"We were looking for ways to educate and increase a physician’s confidence in this growing area of medicine without taking a considerable amount of their time," Kemper said.

Of the 537 participants, 84 percent were in practice or on faculty, and the other 16 percent were students, residents, postdoctoral trainees, pharmacy students and registered dietitians. Over 45 states were represented in the study. Several health care practitioners from other countries requested to participate in the study, but were not allowed due to differences in cultures and how the remedies are used overseas.

"We are planning a follow-up to this study since the interest was high," Kemper said. "We are toying with the format to find the best approach and looking at ways to include more health care providers."

Rae Beasley | EurekAlert!
Further information:
http://www.wfubmc.edu/

More articles from Studies and Analyses:

nachricht Europe’s Demographic Future. Where the Regions Are Heading after a Decade of Crises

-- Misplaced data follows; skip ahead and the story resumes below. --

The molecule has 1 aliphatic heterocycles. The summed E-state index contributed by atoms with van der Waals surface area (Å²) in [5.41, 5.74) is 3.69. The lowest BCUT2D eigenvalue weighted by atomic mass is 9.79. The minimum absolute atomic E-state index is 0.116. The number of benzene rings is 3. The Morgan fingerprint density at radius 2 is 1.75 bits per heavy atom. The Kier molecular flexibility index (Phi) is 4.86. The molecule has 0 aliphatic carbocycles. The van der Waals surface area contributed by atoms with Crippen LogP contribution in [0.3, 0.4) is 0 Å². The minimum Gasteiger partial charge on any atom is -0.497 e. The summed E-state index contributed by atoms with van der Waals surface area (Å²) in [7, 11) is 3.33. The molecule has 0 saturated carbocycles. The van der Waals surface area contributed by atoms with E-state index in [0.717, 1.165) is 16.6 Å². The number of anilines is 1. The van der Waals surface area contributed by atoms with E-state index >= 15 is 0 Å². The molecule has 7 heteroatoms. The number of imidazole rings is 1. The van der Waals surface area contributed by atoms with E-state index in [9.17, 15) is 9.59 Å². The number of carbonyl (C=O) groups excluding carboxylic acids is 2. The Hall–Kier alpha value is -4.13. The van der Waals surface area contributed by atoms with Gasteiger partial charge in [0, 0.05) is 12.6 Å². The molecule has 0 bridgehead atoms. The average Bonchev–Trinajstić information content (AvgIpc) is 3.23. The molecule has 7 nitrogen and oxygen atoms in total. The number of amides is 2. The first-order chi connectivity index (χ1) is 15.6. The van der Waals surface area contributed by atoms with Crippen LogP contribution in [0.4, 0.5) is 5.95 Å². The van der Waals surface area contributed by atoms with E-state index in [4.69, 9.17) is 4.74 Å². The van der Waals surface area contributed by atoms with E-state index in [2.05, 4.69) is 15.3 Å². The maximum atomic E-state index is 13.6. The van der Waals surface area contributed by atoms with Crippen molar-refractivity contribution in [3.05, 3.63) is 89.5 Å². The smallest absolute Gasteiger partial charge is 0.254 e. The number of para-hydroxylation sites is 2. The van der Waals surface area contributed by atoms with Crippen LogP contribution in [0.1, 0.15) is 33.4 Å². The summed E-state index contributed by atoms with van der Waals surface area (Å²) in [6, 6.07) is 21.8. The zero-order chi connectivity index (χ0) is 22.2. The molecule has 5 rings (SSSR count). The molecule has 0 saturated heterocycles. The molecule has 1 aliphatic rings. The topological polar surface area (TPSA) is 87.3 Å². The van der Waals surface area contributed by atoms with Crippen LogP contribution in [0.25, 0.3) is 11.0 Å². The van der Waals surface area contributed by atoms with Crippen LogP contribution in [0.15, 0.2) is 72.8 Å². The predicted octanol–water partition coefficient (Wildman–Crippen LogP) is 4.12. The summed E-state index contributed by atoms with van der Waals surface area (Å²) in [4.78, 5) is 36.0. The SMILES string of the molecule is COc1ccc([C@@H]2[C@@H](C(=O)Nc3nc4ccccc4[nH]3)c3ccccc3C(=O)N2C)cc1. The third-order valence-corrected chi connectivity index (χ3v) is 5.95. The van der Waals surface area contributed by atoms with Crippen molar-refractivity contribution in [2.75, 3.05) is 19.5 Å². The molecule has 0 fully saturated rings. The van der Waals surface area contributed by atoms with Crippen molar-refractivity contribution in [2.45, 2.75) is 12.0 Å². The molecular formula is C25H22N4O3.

10.08.2017 | Berlin-Institut für Bevölkerung und Entwicklung

nachricht Scientists reveal source of human heartbeat in 3-D
07.08.2017 | University of Manchester

All articles from Studies and Analyses >>>

The most recent press releases about innovation >>>

Die letzten 5 Focus-News des innovations-reports im Überblick:

Im Focus: Fizzy soda water could be key to clean manufacture of flat wonder material: Graphene

Whether you call it effervescent, fizzy, or sparkling, carbonated water is making a comeback as a beverage. Aside from quenching thirst, researchers at the University of Illinois at Urbana-Champaign have discovered a new use for these "bubbly" concoctions that will have major impact on the manufacturer of the world's thinnest, flattest, and one most useful materials -- graphene.

As graphene's popularity grows as an advanced "wonder" material, the speed and quality at which it can be manufactured will be paramount. With that in mind,...

Im Focus: Exotic quantum states made from light: Physicists create optical “wells” for a super-photon

Physicists at the University of Bonn have managed to create optical hollows and more complex patterns into which the light of a Bose-Einstein condensate flows. The creation of such highly low-loss structures for light is a prerequisite for complex light circuits, such as for quantum information processing for a new generation of computers. The researchers are now presenting their results in the journal Nature Photonics.